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Above is a connection of half-wave dipole antenna. The book states that the current profile is same at any given time instant on both the radiators, each of quarter wavelength length.

Now my confusion is clearly the coaxial cable is connected to both radiators. Say I am sending the signal through centre wire and the braid of the coaxial cable is always at ground. Now at any given time instant, only left end of the cable is going to have non zero potential, while the right end is always at 0V. Then how come both radiators would have same current profile at any given time when the excitation is different for left and right radiators!

To be very specific, say at any given time instant the voltage at the left end is 2.3V, so standing wave is generated in the left radiator, but on the right radiator the voltage is zero (braid is at ground), so how any excitation would happen don the right radiator.

Support will be greatly appreciated. I am a total newbie in antenna systems.

  • \$\begingroup\$ Look again - the inner core is connected to the left and the braid to the right with an insulator between. \$\endgroup\$ Commented Jan 20, 2017 at 12:32
  • 1
    \$\begingroup\$ Your confusion comes from that your not considering transmission line effects. In non transmission line world a wire can not have an I/V distribution. The current and voltage through the entire wire is the same. In transmission line world the wire behaves differently. The wire can have an I/V distribution. Having a wire connected to ground means nothing at all. I have seen cell phone antennas where dozens of dipoles are stamped out of a single sheet of aluminum. Common sense says they should all short together but because of transmission line effects they work just fine. \$\endgroup\$
    – vini_i
    Commented Jan 20, 2017 at 13:02
  • \$\begingroup\$ Yes, I forgot to take into account the transmission line character at RF frequency. Thanks all for the great guidance! \$\endgroup\$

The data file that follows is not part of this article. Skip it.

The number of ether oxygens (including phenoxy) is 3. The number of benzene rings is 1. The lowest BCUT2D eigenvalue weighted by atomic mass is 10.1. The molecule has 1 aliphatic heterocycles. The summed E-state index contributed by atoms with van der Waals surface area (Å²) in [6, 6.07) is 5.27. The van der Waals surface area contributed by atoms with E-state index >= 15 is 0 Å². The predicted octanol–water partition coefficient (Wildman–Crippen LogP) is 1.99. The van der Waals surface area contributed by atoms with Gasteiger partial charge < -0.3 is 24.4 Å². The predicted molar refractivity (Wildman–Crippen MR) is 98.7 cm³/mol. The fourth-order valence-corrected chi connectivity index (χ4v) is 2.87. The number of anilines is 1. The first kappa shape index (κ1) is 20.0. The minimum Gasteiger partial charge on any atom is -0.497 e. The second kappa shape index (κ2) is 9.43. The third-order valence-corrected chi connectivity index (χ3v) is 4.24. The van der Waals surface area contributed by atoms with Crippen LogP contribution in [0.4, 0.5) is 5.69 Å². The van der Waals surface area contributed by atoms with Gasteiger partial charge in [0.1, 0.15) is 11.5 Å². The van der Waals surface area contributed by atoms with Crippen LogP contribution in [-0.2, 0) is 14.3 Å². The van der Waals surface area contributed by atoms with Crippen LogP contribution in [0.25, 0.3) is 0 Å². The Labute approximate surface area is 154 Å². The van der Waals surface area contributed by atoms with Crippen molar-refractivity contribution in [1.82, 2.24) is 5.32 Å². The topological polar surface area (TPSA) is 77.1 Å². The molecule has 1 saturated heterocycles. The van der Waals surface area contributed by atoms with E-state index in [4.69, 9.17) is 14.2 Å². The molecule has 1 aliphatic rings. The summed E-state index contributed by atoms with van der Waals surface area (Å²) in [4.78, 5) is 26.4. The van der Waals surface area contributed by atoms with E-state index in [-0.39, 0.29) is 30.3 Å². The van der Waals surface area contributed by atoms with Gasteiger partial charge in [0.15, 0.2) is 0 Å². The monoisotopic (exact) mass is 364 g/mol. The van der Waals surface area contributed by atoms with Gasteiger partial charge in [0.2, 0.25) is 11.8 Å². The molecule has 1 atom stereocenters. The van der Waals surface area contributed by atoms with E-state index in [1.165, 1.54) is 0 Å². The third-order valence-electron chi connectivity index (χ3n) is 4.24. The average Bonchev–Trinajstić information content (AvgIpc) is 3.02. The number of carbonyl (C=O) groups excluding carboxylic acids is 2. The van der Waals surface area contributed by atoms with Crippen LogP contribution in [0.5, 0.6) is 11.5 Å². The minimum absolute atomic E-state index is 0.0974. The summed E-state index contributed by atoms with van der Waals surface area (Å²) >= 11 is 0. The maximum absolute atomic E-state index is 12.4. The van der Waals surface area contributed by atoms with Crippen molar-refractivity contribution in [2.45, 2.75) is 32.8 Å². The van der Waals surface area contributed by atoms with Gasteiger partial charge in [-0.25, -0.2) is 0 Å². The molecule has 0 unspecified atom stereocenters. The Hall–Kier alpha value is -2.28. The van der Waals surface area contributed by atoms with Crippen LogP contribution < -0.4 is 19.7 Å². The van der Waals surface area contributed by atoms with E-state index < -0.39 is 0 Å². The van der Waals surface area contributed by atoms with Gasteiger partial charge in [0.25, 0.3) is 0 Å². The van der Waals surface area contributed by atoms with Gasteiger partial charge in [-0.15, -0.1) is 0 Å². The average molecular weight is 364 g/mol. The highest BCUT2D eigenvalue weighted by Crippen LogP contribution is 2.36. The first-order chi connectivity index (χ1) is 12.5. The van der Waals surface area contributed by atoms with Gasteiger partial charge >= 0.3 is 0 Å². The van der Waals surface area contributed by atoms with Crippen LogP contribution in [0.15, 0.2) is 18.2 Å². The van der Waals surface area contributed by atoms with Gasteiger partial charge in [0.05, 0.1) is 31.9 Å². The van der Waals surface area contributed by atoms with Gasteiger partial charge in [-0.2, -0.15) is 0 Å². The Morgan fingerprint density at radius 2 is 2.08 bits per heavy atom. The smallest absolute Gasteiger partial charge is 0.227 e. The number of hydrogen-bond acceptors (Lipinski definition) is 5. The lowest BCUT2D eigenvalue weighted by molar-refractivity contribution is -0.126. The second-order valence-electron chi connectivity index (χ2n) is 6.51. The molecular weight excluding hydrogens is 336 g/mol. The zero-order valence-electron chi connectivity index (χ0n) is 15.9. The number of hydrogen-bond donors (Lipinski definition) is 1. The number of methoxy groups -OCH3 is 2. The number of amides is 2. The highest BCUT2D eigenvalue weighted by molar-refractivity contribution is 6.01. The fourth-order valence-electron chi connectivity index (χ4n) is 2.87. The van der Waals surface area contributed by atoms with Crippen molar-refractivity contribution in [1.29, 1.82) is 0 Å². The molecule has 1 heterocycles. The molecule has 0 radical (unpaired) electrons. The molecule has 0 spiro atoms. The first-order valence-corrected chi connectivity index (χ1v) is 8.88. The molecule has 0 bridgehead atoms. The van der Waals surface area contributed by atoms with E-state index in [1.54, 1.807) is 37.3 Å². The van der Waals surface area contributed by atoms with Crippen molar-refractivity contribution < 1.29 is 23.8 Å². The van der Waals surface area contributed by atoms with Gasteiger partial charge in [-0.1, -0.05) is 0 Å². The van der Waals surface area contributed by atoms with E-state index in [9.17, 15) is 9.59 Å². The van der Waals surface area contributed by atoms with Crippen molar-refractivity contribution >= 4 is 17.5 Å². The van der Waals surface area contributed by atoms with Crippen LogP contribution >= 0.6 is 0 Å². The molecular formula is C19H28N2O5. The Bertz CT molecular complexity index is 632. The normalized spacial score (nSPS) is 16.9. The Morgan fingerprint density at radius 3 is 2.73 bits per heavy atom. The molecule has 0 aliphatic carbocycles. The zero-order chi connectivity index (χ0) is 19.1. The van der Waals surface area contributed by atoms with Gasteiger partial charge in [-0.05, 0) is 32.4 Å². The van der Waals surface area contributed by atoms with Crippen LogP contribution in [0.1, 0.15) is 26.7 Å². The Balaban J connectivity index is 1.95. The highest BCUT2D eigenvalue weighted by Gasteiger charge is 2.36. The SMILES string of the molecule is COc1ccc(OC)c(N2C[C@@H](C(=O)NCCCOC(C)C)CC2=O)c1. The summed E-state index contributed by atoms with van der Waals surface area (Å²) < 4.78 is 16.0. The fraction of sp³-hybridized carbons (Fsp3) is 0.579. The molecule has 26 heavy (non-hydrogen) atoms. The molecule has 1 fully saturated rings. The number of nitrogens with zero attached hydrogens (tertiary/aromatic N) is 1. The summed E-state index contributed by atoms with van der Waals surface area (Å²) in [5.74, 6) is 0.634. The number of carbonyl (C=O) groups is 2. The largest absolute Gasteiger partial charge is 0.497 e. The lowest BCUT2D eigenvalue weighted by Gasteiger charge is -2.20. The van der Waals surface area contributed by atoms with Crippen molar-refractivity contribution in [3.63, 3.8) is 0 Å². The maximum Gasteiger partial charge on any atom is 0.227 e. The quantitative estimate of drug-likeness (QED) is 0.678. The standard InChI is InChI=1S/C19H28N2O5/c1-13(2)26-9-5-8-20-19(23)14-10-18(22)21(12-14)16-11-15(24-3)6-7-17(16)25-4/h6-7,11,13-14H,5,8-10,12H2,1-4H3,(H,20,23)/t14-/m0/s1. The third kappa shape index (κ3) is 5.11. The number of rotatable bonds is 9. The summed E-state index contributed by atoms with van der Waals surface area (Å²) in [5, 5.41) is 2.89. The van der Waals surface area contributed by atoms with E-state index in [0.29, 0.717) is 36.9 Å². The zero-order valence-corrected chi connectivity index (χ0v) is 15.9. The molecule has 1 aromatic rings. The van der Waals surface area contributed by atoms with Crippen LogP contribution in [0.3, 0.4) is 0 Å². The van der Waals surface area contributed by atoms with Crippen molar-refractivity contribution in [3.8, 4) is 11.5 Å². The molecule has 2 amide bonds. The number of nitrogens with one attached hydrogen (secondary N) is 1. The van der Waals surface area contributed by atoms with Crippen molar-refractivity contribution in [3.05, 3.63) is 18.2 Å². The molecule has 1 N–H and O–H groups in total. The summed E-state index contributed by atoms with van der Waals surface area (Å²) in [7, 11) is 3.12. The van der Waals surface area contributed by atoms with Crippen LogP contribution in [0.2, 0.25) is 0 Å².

– niki_t1
    Commented Jan 20, 2017 at 14:16

2 Answers 2


It seems the confusion is due to the shield of the coax being "grounded".

Yes, this may be grounded at the transmitter end. However, the antenna only "sees" the difference in potential between the two points it is fed at. It doesn't matter to the antenna that you consider one of these to be "ground".

In the case of a true earth ground, it can matter to the radiation pattern when the antenna is less than a wavelength or above the earth. This is why you often see a balun between a self-contained antenna like a dipole, and a non-symmetric transmission line like a coax cable. This balun essentially becomes a single-ended to differential voltage converter at the RF frequency.

A quick hack that can still make a effective balun is to wrap the coax around something magnetic for a few turns. This increase the impedance of the coax to common mode signals, while having no effect on differential mode signals. At the transmitter, the shield is at a fixed voltage (ground) and the center conductor varies. After the balun, both can vary up and down arbitrarily together, and only the difference between the two has low impedance and can carry any meaningful power at the RF frequency.


You are working under a misnomer, that is NOT a half-wave dipole. That is a 1/4 wave horizontally polarized vertical with a artificial GROUND-Plane. To make that a dipole you have to feed BOTH 1/4 wave sections. RULE: You cannot/should not feed a BALANCED MEDIUM with an UNBALANCED MEDIUM. A COAX is UN-BALANCED. Want to prove it? Physically touch the ground of the COAX. You will NOT get an RF Burn. DO NOT touch the center conductor or the part of the antenna that is connected to the center conductor - You WILL get a nice RF Burn or worse. Now, to answer the current question. There is NO current in the right leg. Get a hold of the ARRL book on antennas. It will explain what the radiation and current pattern for a dipole is and also how to build both a Toroild (Q1 material) 1:1 Balun and a COAX Balun. Also... You should be feeding the dipole with 50/52 Ohm (impedance) COAX. When you start with a 75 ohm COAX you are starting off with an SWR greater than 1.5:1.

  • \$\begingroup\$ Actually not such thing as equipotential ground exists in the world of radiowaves. It's only an approximation that is usable when distance is shorter than 10% of the wavelength. From necessity I operated 35 years ago a transportable about 100 W HF radio station with morsecode and temporary antennas that were dipoles with coaxial unbal feed. Both antenna branches made the fingers smoking, altough less when operated at lower frequency. \$\endgroup\$
    – user136077
    Commented Jan 21, 2017 at 5:04

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